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Lonely Planet Central Asia Phrasebook Paperback – 18 Jul 2008
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National Geographic Traveler, September 2006
'Lonely Planet Phrasebooks. Portable, pocket-size, cheap, and available for almost any country you might want to visit...'
National Geographic Traveler, September 2006 'Lonely Planet Phrasebooks. Portable, pocket-size, cheap, and available for almost any country you might want to visit...'
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As one of the other reviewers of this book pointed out, the special lonely planet transliteration is not used on road signs and wont be understood by natives. The Pashto chapter is nearly useless because it is spoken in AFGHANISTAN, a country every western government strongly advises travel to. So unless you're a war journalist for The Sunday Times, that particular chapter isn't necessary.
The book layout is boring and every chapter's colour scheme is a depressing shade of blue-green. Hardly reflecting the beauty and newfound modernity of many of the central Asian nations. All in all a very bad if not the worst phrasebook on sale from Lonely Planet, which is unfortunate as there are no other Central Asian phrasebooks
Firstly, a lot of useful basic phrases are missing from the book. Being able to ask complex questions about your hotel room are all well and good, but not giving you simple building blocks such as "Why?" is inexcusable.
Secondly, the book has only the English phrase and a transliterated version. The absence of the Cyrillic text for the phrase is incredibly frustrating as no native speaker can read the transliterated phrase. Hence, you will struggle to communicate until your pronuniciation improves. If they had included the Cyrillic for the phrase then you could just point to it and the native speaker can read it and understand you, and also they can correct your pronunication immediately so that you learn quicker.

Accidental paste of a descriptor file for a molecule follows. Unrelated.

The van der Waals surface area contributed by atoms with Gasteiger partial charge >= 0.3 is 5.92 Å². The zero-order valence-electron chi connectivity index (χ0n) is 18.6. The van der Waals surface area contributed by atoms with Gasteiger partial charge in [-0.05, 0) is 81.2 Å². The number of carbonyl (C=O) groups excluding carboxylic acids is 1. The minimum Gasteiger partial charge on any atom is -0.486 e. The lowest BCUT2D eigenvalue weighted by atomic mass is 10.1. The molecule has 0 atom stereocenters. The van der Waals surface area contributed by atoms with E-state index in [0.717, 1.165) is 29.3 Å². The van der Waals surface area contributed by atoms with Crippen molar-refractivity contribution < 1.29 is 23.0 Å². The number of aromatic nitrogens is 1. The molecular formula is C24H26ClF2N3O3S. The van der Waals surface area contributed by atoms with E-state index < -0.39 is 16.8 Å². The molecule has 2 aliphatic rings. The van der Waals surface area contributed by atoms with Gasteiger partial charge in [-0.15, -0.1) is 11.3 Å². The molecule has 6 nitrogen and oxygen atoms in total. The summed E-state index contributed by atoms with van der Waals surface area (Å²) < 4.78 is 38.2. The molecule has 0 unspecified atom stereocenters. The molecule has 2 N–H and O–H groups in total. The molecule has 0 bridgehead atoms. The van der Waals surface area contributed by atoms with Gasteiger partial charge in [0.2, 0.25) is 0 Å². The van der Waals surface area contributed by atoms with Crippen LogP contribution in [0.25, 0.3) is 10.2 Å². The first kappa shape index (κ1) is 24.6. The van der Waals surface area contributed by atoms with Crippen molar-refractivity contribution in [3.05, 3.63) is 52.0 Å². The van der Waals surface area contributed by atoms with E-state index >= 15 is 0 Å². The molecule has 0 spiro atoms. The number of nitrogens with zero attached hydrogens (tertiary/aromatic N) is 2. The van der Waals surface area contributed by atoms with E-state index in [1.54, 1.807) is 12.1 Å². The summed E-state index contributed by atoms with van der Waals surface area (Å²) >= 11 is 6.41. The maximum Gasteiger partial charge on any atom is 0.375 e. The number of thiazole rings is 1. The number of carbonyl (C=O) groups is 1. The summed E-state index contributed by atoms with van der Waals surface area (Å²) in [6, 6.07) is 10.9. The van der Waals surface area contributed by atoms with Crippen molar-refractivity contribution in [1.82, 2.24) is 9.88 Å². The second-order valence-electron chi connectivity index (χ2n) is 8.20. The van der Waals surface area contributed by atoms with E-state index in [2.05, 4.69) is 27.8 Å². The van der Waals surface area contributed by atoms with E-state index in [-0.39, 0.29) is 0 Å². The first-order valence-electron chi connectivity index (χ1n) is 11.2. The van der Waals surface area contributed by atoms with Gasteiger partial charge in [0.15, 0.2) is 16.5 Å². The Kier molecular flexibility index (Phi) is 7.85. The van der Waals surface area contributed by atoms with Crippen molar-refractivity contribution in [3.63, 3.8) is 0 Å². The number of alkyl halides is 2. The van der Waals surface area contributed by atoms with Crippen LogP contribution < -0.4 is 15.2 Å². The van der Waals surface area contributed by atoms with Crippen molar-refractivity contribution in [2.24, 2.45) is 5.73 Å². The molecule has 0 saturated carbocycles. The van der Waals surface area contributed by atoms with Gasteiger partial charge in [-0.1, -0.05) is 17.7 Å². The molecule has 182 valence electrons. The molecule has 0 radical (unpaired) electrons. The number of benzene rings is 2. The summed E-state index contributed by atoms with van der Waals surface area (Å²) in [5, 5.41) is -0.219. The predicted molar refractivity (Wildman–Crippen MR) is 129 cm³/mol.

Lonely Planet would do well to look at their other phrasebooks (such as the Mongolia phrasebook) to see how to improve this book.
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1) travelers in the central Asian parts of the old USSR, and
2) language buffs.
The languages covered, in this very limited format (it's a small book, 240 pages or so) are:
along with an array of "other" languages, about 10 of them.
Pashto and Tajik are related to Farsi, the others (of the group numbered), are in the Turkic group, and are rather similar to each other.
It's the usual phrasebook stuff, with well-written but very brief introductions to each language, a bit of pronunciation, no grammar, for the most part. There's a lot of cultural information here, which makes it good "armchair" reading, for those are interested in such things. How useful it would be to a tourist or business traveler, I don't know.
There's a later edition of this book available. I haven't seen that.